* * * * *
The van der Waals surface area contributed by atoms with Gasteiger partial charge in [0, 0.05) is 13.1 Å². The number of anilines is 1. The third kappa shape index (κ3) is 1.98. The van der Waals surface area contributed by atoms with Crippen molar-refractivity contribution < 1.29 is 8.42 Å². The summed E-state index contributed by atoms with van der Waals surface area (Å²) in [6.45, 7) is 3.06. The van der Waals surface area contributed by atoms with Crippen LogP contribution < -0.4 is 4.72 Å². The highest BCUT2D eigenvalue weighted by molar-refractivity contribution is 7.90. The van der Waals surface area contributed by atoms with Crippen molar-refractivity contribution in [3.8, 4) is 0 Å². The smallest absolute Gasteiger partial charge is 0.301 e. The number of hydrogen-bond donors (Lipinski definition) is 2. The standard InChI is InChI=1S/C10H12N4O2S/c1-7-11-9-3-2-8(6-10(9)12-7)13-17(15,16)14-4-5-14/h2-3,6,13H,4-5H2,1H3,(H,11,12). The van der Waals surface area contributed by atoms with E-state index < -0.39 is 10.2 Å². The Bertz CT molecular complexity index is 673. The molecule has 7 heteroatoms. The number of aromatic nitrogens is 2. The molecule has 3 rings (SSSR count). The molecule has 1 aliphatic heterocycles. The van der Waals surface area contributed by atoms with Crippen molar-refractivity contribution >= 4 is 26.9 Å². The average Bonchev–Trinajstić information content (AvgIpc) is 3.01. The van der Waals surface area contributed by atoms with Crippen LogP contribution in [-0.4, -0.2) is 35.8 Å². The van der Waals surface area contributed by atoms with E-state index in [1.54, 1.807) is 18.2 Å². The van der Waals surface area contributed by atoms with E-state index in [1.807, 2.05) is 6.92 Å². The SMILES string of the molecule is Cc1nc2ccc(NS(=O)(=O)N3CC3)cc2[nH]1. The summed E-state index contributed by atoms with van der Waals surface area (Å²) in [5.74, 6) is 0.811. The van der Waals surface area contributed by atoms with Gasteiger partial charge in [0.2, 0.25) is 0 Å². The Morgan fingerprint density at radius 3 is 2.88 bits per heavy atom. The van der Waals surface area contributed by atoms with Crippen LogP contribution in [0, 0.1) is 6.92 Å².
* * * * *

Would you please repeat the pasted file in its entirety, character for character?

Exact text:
The van der Waals surface area contributed by atoms with Gasteiger partial charge in [0, 0.05) is 13.1 Å². The number of anilines is 1. The third kappa shape index (κ3) is 1.98. The van der Waals surface area contributed by atoms with Crippen molar-refractivity contribution < 1.29 is 8.42 Å². The summed E-state index contributed by atoms with van der Waals surface area (Å²) in [6.45, 7) is 3.06. The van der Waals surface area contributed by atoms with Crippen LogP contribution < -0.4 is 4.72 Å². The highest BCUT2D eigenvalue weighted by molar-refractivity contribution is 7.90. The van der Waals surface area contributed by atoms with Crippen molar-refractivity contribution in [3.8, 4) is 0 Å². The smallest absolute Gasteiger partial charge is 0.301 e. The number of hydrogen-bond donors (Lipinski definition) is 2. The standard InChI is InChI=1S/C10H12N4O2S/c1-7-11-9-3-2-8(6-10(9)12-7)13-17(15,16)14-4-5-14/h2-3,6,13H,4-5H2,1H3,(H,11,12). The van der Waals surface area contributed by atoms with E-state index < -0.39 is 10.2 Å². The Bertz CT molecular complexity index is 673. The molecule has 7 heteroatoms. The number of aromatic nitrogens is 2. The molecule has 3 rings (SSSR count). The molecule has 1 aliphatic heterocycles. The van der Waals surface area contributed by atoms with Crippen molar-refractivity contribution >= 4 is 26.9 Å². The average Bonchev–Trinajstić information content (AvgIpc) is 3.01. The van der Waals surface area contributed by atoms with Crippen LogP contribution in [-0.4, -0.2) is 35.8 Å². The van der Waals surface area contributed by atoms with E-state index in [1.54, 1.807) is 18.2 Å². The van der Waals surface area contributed by atoms with E-state index in [1.807, 2.05) is 6.92 Å². The SMILES string of the molecule is Cc1nc2ccc(NS(=O)(=O)N3CC3)cc2[nH]1. The summed E-state index contributed by atoms with van der Waals surface area (Å²) in [5.74, 6) is 0.811. The van der Waals surface area contributed by atoms with Gasteiger partial charge in [0.2, 0.25) is 0 Å². The Morgan fingerprint density at radius 3 is 2.88 bits per heavy atom. The van der Waals surface area contributed by atoms with Crippen LogP contribution in [0, 0.1) is 6.92 Å².